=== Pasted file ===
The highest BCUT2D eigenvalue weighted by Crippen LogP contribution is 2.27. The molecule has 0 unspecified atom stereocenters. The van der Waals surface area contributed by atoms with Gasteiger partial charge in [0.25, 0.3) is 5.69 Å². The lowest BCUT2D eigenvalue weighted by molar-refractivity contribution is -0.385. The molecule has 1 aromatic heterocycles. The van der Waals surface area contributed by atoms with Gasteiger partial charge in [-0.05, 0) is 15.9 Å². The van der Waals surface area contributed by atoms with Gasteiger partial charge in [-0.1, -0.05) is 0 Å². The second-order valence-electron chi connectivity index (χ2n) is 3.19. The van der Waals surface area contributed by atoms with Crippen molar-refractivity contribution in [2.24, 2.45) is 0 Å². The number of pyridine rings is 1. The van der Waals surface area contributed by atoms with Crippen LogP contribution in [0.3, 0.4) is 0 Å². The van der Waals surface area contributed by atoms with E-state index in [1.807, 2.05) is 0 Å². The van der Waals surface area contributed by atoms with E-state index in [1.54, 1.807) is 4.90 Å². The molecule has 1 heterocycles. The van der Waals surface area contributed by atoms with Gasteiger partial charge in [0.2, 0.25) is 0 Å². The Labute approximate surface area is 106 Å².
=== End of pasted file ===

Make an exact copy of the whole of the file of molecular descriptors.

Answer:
The highest BCUT2D eigenvalue weighted by Crippen LogP contribution is 2.27. The molecule has 0 unspecified atom stereocenters. The van der Waals surface area contributed by atoms with Gasteiger partial charge in [0.25, 0.3) is 5.69 Å². The lowest BCUT2D eigenvalue weighted by molar-refractivity contribution is -0.385. The molecule has 1 aromatic heterocycles. The van der Waals surface area contributed by atoms with Gasteiger partial charge in [-0.05, 0) is 15.9 Å². The van der Waals surface area contributed by atoms with Gasteiger partial charge in [-0.1, -0.05) is 0 Å². The second-order valence-electron chi connectivity index (χ2n) is 3.19. The van der Waals surface area contributed by atoms with Crippen molar-refractivity contribution in [2.24, 2.45) is 0 Å². The number of pyridine rings is 1. The van der Waals surface area contributed by atoms with Crippen LogP contribution in [0.3, 0.4) is 0 Å². The van der Waals surface area contributed by atoms with E-state index in [1.807, 2.05) is 0 Å². The van der Waals surface area contributed by atoms with E-state index in [1.54, 1.807) is 4.90 Å². The molecule has 1 heterocycles. The van der Waals surface area contributed by atoms with Gasteiger partial charge in [0.2, 0.25) is 0 Å². The Labute approximate surface area is 106 Å².